Want to travel to some great spots for Colorado’s festivals? Here are four coming up.

”Wild Fire” theatrical concert, Denver Leavitt Pavilion, Dillon, Winter Park, Grand Junction, Aug. 16-22

An eight-person cast performs true stories from Colorado’s East Troublesome Fire in this outdoor, four-city benefit for the Grand County Wildfire Emergency Fund.

Folk music written by well-known Colorado musicians Cary Morin, Chimney Choir, Daniel Rodriguez, Elephant Revival, Gregory Alan Isakov and SHEL.

Meet eight of the lives changed by this fire during the work commissioned by Denver Center for the Performing Arts Theatre Company. Four outdoor sites.

tickets.denvercenter.org, benefit tickets start at $30.

Weehawken Creative Arts’ Ridgway Rendezvous Arts and Crafts Festival, Aug. 14-15

In a beautiful area of the San Juans, tiny Ridgway is filled with outdoor activities and has hot springs and an 80-acre public park named for the eco-savvy late actor Dennis Weaver. The park is a permanent wildlife preserve and open space along the Uncompahgre River. The Ridgway River Festival comes up Aug. 28.

Ridgway is also the chosen spot for many artists and this is its 36th annual Ridgway Rendezvous.

The juried show draws several thousand art lovers to a wide variety of booths. There’s musical entertainment all day both days.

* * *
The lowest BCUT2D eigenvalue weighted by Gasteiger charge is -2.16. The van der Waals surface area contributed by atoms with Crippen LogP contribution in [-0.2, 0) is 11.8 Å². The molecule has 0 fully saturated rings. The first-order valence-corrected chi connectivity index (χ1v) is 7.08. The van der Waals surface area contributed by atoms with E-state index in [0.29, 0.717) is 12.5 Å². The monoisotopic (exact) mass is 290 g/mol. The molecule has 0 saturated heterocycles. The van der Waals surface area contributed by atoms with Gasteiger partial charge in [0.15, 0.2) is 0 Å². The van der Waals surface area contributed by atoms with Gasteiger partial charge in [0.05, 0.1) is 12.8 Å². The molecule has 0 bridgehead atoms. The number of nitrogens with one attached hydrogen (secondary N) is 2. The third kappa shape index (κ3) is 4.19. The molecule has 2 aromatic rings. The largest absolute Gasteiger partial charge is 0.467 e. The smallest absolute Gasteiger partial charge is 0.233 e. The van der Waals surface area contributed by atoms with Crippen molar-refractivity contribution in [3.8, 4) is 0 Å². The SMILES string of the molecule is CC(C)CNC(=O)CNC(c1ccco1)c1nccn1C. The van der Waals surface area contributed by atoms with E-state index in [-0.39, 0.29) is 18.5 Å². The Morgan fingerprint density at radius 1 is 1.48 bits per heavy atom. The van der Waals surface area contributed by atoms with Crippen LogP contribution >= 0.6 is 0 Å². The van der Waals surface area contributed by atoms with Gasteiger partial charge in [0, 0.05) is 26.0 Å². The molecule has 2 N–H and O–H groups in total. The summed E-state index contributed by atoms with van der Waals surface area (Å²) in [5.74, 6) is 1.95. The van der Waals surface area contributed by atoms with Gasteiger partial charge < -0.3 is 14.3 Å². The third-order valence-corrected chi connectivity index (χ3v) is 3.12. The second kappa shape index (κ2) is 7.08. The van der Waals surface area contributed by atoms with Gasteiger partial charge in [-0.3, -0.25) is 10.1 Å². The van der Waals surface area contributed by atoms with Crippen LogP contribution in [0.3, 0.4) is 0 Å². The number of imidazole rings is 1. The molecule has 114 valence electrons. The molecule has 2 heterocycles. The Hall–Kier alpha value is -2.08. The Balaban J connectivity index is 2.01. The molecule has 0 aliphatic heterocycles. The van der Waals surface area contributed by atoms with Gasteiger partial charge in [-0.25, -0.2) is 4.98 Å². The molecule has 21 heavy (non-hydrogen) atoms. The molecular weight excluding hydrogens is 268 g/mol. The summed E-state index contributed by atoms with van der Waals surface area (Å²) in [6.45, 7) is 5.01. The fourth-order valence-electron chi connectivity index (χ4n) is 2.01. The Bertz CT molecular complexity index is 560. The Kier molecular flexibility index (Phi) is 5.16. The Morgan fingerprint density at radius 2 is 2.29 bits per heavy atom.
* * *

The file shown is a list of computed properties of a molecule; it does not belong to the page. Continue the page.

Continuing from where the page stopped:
facebook.com/rendezvous arts

JAS Aspen-Snowmass Experience, Sept. 3-5

A Labor Day music treat and tickets are on sale now, single-day or three-day passes. Be aware it regularly sells out.

The list of headliners includes Kings of Leon, Gary Clark, Jr., Eric Church, Sheryl Crow, Larkin Poe, Stevie Nicks and Yola.

It’s a 30-year, great music tradition in an amazing location.

jazzaspensnowmass.org

Telluride Film Festival, Sept. 2-6

It’s almost a filmdom cult with sold-out crowds holding their passes year after year. Nevertheless, there are waitlists for chances to be a part of this exclusive event.

Movies and stars all the time and film industry participants won’t be revealed until it all opens, or until their private planes touch down at the airport. Names are biggies, however. Surprises everywhere.

The teasers, they promise “screening for breakthrough works and rediscovered classics, enjoy tributes, and encounter one-of-a-kind discussions with filmmakers who are at ease in the low-key atmosphere.”

On Labor Day weekend, little Telluride triples in size for four days of cinema.

telluridefilmfestival.org/show/passes

LINDA NAVARRO, THE GAZETTE

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